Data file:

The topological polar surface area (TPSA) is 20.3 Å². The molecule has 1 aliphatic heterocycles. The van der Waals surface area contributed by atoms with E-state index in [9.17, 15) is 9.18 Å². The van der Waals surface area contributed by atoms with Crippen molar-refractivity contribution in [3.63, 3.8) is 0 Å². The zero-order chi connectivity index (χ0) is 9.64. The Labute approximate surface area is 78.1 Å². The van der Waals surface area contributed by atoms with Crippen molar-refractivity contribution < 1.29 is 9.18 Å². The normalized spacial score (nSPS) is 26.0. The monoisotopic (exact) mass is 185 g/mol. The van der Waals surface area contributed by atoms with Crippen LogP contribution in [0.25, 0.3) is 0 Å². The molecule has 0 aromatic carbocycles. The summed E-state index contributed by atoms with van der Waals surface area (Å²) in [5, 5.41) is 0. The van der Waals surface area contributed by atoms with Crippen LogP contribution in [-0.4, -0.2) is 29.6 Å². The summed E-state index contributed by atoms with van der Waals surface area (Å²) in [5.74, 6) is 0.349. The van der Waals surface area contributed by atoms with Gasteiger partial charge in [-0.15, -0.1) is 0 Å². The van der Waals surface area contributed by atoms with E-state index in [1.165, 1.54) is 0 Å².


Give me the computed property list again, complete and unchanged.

The topological polar surface area (TPSA) is 20.3 Å². The molecule has 1 aliphatic heterocycles. The van der Waals surface area contributed by atoms with E-state index in [9.17, 15) is 9.18 Å². The van der Waals surface area contributed by atoms with Crippen molar-refractivity contribution in [3.63, 3.8) is 0 Å². The zero-order chi connectivity index (χ0) is 9.64. The Labute approximate surface area is 78.1 Å². The van der Waals surface area contributed by atoms with Crippen molar-refractivity contribution < 1.29 is 9.18 Å². The normalized spacial score (nSPS) is 26.0. The monoisotopic (exact) mass is 185 g/mol. The van der Waals surface area contributed by atoms with Crippen LogP contribution in [0.25, 0.3) is 0 Å². The molecule has 0 aromatic carbocycles. The summed E-state index contributed by atoms with van der Waals surface area (Å²) in [5, 5.41) is 0. The van der Waals surface area contributed by atoms with Crippen LogP contribution in [-0.4, -0.2) is 29.6 Å². The summed E-state index contributed by atoms with van der Waals surface area (Å²) in [5.74, 6) is 0.349. The van der Waals surface area contributed by atoms with Gasteiger partial charge in [-0.15, -0.1) is 0 Å². The van der Waals surface area contributed by atoms with E-state index in [1.165, 1.54) is 0 Å².